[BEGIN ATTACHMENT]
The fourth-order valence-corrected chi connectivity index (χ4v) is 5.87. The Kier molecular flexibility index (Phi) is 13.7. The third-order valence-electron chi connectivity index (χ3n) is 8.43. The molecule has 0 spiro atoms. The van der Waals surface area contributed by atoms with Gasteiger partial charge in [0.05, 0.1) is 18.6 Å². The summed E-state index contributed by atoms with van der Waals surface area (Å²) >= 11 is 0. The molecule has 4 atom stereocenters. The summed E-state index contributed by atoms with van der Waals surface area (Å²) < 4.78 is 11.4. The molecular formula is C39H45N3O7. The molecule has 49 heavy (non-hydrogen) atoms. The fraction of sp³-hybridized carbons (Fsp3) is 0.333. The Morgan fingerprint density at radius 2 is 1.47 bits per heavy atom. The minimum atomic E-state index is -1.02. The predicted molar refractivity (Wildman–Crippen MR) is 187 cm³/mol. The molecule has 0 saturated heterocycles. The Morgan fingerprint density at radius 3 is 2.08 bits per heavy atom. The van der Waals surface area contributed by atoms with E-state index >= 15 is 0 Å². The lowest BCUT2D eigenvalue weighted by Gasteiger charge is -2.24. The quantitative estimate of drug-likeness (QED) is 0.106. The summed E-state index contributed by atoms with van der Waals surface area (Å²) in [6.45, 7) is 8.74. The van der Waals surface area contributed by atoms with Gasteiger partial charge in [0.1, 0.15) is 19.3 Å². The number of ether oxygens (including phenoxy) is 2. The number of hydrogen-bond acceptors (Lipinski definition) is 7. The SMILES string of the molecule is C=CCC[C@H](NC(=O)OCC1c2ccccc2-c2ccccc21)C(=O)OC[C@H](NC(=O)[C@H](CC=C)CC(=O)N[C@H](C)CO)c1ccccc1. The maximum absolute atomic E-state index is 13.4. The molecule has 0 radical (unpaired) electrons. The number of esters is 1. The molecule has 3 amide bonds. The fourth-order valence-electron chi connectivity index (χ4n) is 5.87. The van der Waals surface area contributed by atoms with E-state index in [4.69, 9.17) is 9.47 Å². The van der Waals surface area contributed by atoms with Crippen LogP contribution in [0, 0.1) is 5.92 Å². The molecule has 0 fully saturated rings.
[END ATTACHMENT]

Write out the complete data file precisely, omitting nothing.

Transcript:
The fourth-order valence-corrected chi connectivity index (χ4v) is 5.87. The Kier molecular flexibility index (Phi) is 13.7. The third-order valence-electron chi connectivity index (χ3n) is 8.43. The molecule has 0 spiro atoms. The van der Waals surface area contributed by atoms with Gasteiger partial charge in [0.05, 0.1) is 18.6 Å². The summed E-state index contributed by atoms with van der Waals surface area (Å²) >= 11 is 0. The molecule has 4 atom stereocenters. The summed E-state index contributed by atoms with van der Waals surface area (Å²) < 4.78 is 11.4. The molecular formula is C39H45N3O7. The molecule has 49 heavy (non-hydrogen) atoms. The fraction of sp³-hybridized carbons (Fsp3) is 0.333. The Morgan fingerprint density at radius 2 is 1.47 bits per heavy atom. The minimum atomic E-state index is -1.02. The predicted molar refractivity (Wildman–Crippen MR) is 187 cm³/mol. The molecule has 0 saturated heterocycles. The Morgan fingerprint density at radius 3 is 2.08 bits per heavy atom. The van der Waals surface area contributed by atoms with E-state index >= 15 is 0 Å². The lowest BCUT2D eigenvalue weighted by Gasteiger charge is -2.24. The quantitative estimate of drug-likeness (QED) is 0.106. The summed E-state index contributed by atoms with van der Waals surface area (Å²) in [6.45, 7) is 8.74. The van der Waals surface area contributed by atoms with Gasteiger partial charge in [0.1, 0.15) is 19.3 Å². The number of ether oxygens (including phenoxy) is 2. The number of hydrogen-bond acceptors (Lipinski definition) is 7. The SMILES string of the molecule is C=CCC[C@H](NC(=O)OCC1c2ccccc2-c2ccccc21)C(=O)OC[C@H](NC(=O)[C@H](CC=C)CC(=O)N[C@H](C)CO)c1ccccc1. The maximum absolute atomic E-state index is 13.4. The molecule has 0 radical (unpaired) electrons. The number of esters is 1. The molecule has 3 amide bonds. The fourth-order valence-electron chi connectivity index (χ4n) is 5.87. The van der Waals surface area contributed by atoms with E-state index in [4.69, 9.17) is 9.47 Å². The van der Waals surface area contributed by atoms with Crippen LogP contribution in [0, 0.1) is 5.92 Å². The molecule has 0 fully saturated rings.